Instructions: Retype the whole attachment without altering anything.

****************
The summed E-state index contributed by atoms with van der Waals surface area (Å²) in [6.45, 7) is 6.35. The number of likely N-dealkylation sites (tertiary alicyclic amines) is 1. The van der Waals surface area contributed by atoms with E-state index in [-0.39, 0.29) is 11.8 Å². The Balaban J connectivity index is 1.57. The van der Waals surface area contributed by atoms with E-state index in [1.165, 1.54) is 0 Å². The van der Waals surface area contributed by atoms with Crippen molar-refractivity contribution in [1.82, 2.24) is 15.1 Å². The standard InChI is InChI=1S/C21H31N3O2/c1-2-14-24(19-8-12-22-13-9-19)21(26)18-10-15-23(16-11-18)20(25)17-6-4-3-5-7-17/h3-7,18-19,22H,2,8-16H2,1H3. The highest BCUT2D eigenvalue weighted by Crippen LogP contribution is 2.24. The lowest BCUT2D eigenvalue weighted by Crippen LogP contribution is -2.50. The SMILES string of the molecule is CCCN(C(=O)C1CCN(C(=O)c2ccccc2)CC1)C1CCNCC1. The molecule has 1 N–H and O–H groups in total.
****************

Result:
The summed E-state index contributed by atoms with van der Waals surface area (Å²) in [6.45, 7) is 6.35. The number of likely N-dealkylation sites (tertiary alicyclic amines) is 1. The van der Waals surface area contributed by atoms with E-state index in [-0.39, 0.29) is 11.8 Å². The Balaban J connectivity index is 1.57. The van der Waals surface area contributed by atoms with E-state index in [1.165, 1.54) is 0 Å². The van der Waals surface area contributed by atoms with Crippen molar-refractivity contribution in [1.82, 2.24) is 15.1 Å². The standard InChI is InChI=1S/C21H31N3O2/c1-2-14-24(19-8-12-22-13-9-19)21(26)18-10-15-23(16-11-18)20(25)17-6-4-3-5-7-17/h3-7,18-19,22H,2,8-16H2,1H3. The highest BCUT2D eigenvalue weighted by Crippen LogP contribution is 2.24. The lowest BCUT2D eigenvalue weighted by Crippen LogP contribution is -2.50. The SMILES string of the molecule is CCCN(C(=O)C1CCN(C(=O)c2ccccc2)CC1)C1CCNCC1. The molecule has 1 N–H and O–H groups in total.